During the Starry Meadows capture (4Nov2023), again the Witch Head was the second target of the evening beginning at 2314MDT.  On Sunday morning, 5 Nov2023 we were scheduled to come off Daylight Savings Time.  I guess I’ve never really watched what the clocks do when they “fall back” out of DST.  Maybe it was the cold or the sleep deprivation from trying to sleep in the back of the Expedition – setting my alarm for the meridian flip at 0210MDT threw me for a loop.  I never got to the alarm – I had looked at my watch – it said it was 0144.  I dozed off.  When I woke up again a few minutes later (did I mention I wasn’t sleeping well in the Expedition?), it said it was 0108.  I stared at my watch for several minutes, then checked my phone – hmmm, same time.  I glanced outside and saw the telescope was parked.  Disregarding my time-warp confusion, I got up to get the sequence going again, presuming it was the clouds that were beginning to move in that had confused the autoguider.  In the process, I looked at the last image that had been taken – it was time stamped 0146.  The clock on the computer said 0115.  Apparently, the clue bird had flown south for the winter because it still wasn’t coming to me.  I got the sequence going again (with some issues – because (still unbeknownst to me) I was so close to the meridian).  I finally got the sequence going again at 0117(MST) and tried to go back to sleep.  There wasn’t much sleep going on because by this time of the night, I was thoroughly chilled and shivering.  While I was laying there, not sleeping, I finally figured out the “fall back to 0100MST” algorithm that all my time pieces had executed at 0200MDT!  The clouds were rolling in.  Amazingly enough, there was a small hole (not even completely clear) in the clouds right where the target was, so the telescope (and autoguider!) were still working.  But, at about 0315 I’d had enough, so I ended the sequence, packed up the gear, and headed home.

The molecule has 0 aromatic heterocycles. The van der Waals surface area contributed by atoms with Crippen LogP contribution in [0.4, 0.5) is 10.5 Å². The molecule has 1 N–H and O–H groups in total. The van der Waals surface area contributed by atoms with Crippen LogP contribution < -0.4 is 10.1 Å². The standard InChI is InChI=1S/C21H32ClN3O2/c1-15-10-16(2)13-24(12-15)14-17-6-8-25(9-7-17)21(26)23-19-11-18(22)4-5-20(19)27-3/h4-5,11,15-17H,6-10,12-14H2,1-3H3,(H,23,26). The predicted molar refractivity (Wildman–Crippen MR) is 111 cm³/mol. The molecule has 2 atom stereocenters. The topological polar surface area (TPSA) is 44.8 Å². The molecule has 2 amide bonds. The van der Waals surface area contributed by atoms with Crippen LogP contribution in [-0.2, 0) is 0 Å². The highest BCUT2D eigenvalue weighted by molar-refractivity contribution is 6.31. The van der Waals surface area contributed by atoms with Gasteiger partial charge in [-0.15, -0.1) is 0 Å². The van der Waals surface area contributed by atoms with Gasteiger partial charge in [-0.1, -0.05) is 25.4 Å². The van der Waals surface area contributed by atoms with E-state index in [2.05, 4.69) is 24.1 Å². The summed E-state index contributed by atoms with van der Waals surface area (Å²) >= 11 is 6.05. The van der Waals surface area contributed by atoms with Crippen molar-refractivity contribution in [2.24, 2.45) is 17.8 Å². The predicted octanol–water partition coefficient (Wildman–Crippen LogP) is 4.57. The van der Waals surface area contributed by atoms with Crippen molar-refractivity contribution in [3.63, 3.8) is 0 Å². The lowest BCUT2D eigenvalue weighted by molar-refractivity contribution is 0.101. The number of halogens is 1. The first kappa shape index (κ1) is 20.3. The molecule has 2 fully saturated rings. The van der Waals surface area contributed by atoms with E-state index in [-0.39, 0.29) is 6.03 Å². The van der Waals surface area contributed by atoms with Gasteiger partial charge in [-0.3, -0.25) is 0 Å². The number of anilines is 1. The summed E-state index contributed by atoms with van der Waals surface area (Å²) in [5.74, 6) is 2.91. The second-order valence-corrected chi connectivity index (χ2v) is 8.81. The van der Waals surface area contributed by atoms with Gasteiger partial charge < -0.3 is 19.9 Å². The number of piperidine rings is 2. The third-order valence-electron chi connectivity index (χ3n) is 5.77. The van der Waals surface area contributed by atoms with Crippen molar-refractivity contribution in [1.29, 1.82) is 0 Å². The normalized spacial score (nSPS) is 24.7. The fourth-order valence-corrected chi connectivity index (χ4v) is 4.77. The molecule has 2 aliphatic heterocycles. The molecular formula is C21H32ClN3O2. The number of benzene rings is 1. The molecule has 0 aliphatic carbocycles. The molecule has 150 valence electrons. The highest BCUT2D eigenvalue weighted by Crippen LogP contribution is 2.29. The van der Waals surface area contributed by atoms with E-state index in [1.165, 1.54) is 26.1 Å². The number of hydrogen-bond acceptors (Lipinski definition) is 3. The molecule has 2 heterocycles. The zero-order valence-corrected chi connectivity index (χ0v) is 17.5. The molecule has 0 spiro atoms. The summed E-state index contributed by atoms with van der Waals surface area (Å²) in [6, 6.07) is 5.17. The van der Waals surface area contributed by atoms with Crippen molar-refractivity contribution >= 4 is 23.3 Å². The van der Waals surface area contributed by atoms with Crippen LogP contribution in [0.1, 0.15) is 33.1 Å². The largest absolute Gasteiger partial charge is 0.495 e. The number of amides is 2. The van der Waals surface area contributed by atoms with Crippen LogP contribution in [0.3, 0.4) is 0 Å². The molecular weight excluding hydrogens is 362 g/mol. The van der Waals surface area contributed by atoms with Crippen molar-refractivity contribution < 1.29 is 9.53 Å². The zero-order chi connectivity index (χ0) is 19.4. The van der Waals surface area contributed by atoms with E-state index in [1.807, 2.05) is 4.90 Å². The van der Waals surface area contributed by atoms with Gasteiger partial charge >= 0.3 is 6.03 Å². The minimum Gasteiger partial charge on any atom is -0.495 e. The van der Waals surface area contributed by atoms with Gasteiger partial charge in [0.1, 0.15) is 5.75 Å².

Sequence Plan(s): Image is comprised of data collected during two imaging sessions, the first at Urban Park, Los Alamos, New Mexico on 14 October 2023.  The second at CSASTRO’s Starry Meadows, near Gardner, Colorado on 4 November 2023.  Total imaging time in image is: 7:10hrs.

  • Sequence plan (14Oct2023, Los Alamos): Gain: 158, Temp: -0°C, offset=30; 36x5min; Total exposure time: 3:00hrs.
  • Captured: 14 October 2023 (14Oct23, 1944MDT – 15Oct23, 0101MDT);
  • Shooting location: Urban Park, Los Alamos, New Mexico
  • Sequence plan (4Nov2023, Starry Meadows): Gain: 158, Temp: -0°C, offset=30; 50x5min; Total exposure time: 4:10hrs.
  • Captured: 4 November 2023 (4Nov23, 2314MDT – 5Nov23, 0146MDT and 5Nov23, 0117 – 0316MST (gap in imaging from 0146MDT – 0117MST, as DST ended right about the time of the meridian flip)
  • Shooting location: CSASTRO Starry Meadows, Gardner, Colorado

Processing summary: Captured with SGP. Stacked in APP. Star removal with Starnet++. Processed in LR/PS


All equipment controlled by HP Probook (DSO CTRL 1) Windows 10 laptop running Sequence Generator Pro v3.2.0.660.  

  • Polar alignment: QHYCCD camera (controlled by Polemaster for polar alignment)
  • Imaging: (Southern Cross) Askar FRA600 on Rainbow Astro RC-135E, ZWO ASI2400MC#1 camera
  • Mount: Rainbow Astro RC-135E (controlled by iHubo ASCOM driver)
  • Autoguiding:  Orion 60mm Multi-Use Guide Scope with Orion StarShoot AutoGuider Pro Mono Astrophotography Camera (controlled by PHD2)